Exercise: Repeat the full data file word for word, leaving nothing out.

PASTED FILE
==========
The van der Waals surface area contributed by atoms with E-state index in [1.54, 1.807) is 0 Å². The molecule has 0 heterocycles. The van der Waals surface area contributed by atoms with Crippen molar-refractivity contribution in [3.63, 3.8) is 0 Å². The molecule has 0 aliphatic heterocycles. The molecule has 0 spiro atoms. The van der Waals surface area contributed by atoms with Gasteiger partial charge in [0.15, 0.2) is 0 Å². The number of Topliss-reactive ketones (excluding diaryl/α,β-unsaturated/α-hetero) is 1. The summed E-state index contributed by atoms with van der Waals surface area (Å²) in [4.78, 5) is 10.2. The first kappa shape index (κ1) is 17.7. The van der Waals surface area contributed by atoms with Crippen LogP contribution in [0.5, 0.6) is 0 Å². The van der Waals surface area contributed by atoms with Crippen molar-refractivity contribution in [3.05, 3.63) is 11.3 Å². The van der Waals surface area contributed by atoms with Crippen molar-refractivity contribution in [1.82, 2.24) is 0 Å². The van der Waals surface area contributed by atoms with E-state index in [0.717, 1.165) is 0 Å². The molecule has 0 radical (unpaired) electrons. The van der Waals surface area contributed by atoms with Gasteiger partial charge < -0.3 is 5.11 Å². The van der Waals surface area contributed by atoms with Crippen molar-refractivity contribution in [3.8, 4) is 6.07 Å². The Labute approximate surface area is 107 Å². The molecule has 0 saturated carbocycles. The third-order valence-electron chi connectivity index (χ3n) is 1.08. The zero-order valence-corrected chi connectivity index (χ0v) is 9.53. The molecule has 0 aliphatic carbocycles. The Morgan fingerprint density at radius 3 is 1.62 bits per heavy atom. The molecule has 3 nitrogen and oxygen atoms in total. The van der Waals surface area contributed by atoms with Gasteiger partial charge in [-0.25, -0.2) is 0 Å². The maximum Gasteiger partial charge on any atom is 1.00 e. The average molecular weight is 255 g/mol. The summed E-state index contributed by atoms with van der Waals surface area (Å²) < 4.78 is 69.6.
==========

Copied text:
The van der Waals surface area contributed by atoms with E-state index in [1.54, 1.807) is 0 Å². The molecule has 0 heterocycles. The van der Waals surface area contributed by atoms with Crippen molar-refractivity contribution in [3.63, 3.8) is 0 Å². The molecule has 0 aliphatic heterocycles. The molecule has 0 spiro atoms. The van der Waals surface area contributed by atoms with Gasteiger partial charge in [0.15, 0.2) is 0 Å². The number of Topliss-reactive ketones (excluding diaryl/α,β-unsaturated/α-hetero) is 1. The summed E-state index contributed by atoms with van der Waals surface area (Å²) in [4.78, 5) is 10.2. The first kappa shape index (κ1) is 17.7. The van der Waals surface area contributed by atoms with Crippen LogP contribution in [0.5, 0.6) is 0 Å². The van der Waals surface area contributed by atoms with Crippen molar-refractivity contribution in [3.05, 3.63) is 11.3 Å². The van der Waals surface area contributed by atoms with Crippen molar-refractivity contribution in [1.82, 2.24) is 0 Å². The van der Waals surface area contributed by atoms with E-state index in [0.717, 1.165) is 0 Å². The molecule has 0 radical (unpaired) electrons. The van der Waals surface area contributed by atoms with Gasteiger partial charge < -0.3 is 5.11 Å². The van der Waals surface area contributed by atoms with Crippen molar-refractivity contribution in [3.8, 4) is 6.07 Å². The Labute approximate surface area is 107 Å². The molecule has 0 saturated carbocycles. The third-order valence-electron chi connectivity index (χ3n) is 1.08. The zero-order valence-corrected chi connectivity index (χ0v) is 9.53. The molecule has 0 aliphatic carbocycles. The Morgan fingerprint density at radius 3 is 1.62 bits per heavy atom. The molecule has 3 nitrogen and oxygen atoms in total. The van der Waals surface area contributed by atoms with Gasteiger partial charge in [-0.25, -0.2) is 0 Å². The maximum Gasteiger partial charge on any atom is 1.00 e. The average molecular weight is 255 g/mol. The summed E-state index contributed by atoms with van der Waals surface area (Å²) < 4.78 is 69.6.